Okay, this is a bit harsh. Because such liberal attempts are meant to build bridges. Facilitate understanding for a better world. But won’t it help if they were better informed and did not draw from engineered polarities? It is not a good idea to paint Sufis with a broad brush as “mild” and “resilient”, for Sufism’s character and history is diverse.

TRY THIS for an example. Before the Wahabis adopted them (or they adopted the Wahabis), the Taliban derived their ideology from the Deobandi school, which combined the ulema and the Sufis. This creates uncomfortable questions. How did the Deobandis reconcile the two? Are the two really irreconcilable? If the Taliban were to recognise their Sufi lineage, would America embrace them again? No easy answers here.

Then, there is Sufism’s diverse histories. The whirling dervishes of Turkey mean nothing in India, just as qawwali would mean little there. The Sufi did not, by and large, face in India the persecution they suffered in Turkey. Each Sufi silsila has a different history in different locations. It is not just the conservatives of Europe and the US who see the Islamic world as a monolith; the liberals don’t do much better.

Let us consider the genesis of the music form formerly known as qawwali. The immensely gifted Amir Khusro was a presence in the Delhi court as well at the khankah of Nizamuddin Aulia, though the Sufi saint shunned courtly power. Qawwalis attributed to Khusro have Persian as well and Hindi verses. He straddled varied worlds because of his eclectic character. As impressive as Khusro’s legacy of composite culture is, it is anything but cuddly and cute.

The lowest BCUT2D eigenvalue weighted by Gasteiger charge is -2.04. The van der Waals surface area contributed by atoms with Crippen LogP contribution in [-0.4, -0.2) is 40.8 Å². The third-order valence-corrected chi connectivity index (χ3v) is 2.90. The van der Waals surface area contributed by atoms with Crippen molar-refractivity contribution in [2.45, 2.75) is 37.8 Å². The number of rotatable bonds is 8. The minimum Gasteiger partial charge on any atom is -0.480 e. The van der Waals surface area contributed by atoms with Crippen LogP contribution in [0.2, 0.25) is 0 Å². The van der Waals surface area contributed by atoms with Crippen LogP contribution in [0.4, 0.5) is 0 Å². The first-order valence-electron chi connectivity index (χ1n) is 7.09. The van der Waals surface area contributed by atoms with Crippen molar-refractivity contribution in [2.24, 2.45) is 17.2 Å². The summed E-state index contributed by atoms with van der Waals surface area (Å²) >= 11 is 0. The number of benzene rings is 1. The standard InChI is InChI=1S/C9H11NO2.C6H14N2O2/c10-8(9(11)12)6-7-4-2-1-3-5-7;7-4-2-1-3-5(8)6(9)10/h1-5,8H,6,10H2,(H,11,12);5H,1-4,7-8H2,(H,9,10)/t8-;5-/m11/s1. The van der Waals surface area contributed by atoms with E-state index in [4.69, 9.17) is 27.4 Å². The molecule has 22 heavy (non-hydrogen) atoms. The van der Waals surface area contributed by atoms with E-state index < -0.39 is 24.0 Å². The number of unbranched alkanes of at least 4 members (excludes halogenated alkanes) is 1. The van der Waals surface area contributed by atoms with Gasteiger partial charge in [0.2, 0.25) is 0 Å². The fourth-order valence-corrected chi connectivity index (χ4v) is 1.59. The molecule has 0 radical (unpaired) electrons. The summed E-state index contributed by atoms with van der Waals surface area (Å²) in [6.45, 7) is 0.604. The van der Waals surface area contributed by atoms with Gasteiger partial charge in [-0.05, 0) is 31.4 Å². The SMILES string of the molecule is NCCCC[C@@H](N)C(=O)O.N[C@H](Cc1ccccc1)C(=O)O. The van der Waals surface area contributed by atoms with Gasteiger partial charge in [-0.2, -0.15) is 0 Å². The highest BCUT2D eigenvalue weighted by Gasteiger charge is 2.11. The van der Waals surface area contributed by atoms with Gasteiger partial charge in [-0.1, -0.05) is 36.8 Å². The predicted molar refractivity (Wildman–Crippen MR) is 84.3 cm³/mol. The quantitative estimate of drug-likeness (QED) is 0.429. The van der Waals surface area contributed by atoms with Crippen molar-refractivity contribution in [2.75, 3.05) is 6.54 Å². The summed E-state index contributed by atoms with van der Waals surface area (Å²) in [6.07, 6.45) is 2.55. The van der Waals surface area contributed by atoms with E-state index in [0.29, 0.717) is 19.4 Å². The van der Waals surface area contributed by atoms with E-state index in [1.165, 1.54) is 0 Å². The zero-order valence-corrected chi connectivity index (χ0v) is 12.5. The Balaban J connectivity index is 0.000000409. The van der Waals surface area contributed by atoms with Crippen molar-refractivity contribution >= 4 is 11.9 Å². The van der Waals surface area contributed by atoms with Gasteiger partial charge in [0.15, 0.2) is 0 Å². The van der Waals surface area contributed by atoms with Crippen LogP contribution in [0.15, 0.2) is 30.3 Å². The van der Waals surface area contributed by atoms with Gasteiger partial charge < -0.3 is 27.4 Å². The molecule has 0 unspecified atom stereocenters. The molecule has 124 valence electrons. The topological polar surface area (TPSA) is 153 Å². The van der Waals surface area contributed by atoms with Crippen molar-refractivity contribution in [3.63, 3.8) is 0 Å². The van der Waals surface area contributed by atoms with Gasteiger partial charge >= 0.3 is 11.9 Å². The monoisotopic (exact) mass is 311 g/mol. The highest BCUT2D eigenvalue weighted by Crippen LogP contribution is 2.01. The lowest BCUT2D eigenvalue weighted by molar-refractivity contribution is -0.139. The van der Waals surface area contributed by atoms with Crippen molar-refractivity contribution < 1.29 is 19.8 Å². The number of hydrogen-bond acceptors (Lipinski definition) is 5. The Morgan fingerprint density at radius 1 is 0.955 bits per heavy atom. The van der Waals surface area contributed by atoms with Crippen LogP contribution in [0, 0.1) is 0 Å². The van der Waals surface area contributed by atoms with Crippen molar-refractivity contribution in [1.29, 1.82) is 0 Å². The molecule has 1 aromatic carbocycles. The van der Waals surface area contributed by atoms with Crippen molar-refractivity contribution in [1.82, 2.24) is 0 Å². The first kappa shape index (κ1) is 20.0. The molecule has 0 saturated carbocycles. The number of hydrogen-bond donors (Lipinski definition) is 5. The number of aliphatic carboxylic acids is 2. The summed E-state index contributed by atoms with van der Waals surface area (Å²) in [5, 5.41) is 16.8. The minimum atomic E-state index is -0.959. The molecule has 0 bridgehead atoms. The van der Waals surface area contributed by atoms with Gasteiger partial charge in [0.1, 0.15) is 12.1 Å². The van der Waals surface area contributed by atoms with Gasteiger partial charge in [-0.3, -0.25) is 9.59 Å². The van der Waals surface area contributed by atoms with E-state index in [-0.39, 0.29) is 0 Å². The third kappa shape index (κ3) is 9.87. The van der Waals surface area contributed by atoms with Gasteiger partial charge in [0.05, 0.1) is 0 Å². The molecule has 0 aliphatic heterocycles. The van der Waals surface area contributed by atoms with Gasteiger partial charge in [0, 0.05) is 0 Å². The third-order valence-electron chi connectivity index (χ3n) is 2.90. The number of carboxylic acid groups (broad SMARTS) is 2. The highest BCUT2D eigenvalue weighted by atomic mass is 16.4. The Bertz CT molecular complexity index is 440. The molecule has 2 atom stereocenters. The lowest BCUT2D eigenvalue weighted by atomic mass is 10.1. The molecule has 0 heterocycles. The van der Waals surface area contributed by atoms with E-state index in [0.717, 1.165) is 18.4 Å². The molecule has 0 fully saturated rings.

Its idealisation belittles what Khusro accomplished. In the lanes of Uttar Pradesh, where Muslim and Hindu boys ran together after drifting kites, there were a lot of conflicts over temples, mosques, cow slaughter and festival processions, to name some. The composite culture was a result of people learning to live together and tolerate what they did not like about each other. It did not come from mystical experiences.

People flock to the dargahs of Sufi saints not because they are centres of protest. They mostly seek recourse — emotional, financial, familial, psychological. They don’t go to light candles to a liberal cause. Which is why dreamy-eyed bridgebuilding sounds forced. Says Dalrymple, “Sufism is an entirely indigenous, deeply rooted resistance movement against violent Islamic radicalism.”

Qawwalis were popular because people found them relating to their lives; the form will die if it does not connect with today’s realities. So here is the take home: If you like qawwalis, enjoy them. If your interest takes you further, make friends with other fans and qawwals. But hesitation is recommended before you rush to announce the Sufi Bachao Andolan.


 

http://www.tehelka.com/story_main46.asp?filename=hub250910DID_ANYONE.asp


 



Categories: Featured, Music, Religion

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1 reply

  1. Qawwalis was very popular in films in early 1960s and 1970s. Qawwali Queen was Begum Akthar, but when she died there was no respect for the queen. However, it is a form of music which is dialogue based where two parties compete. It would be interesting to know from Amir Kushru onwards, the progress or decline of this form of music.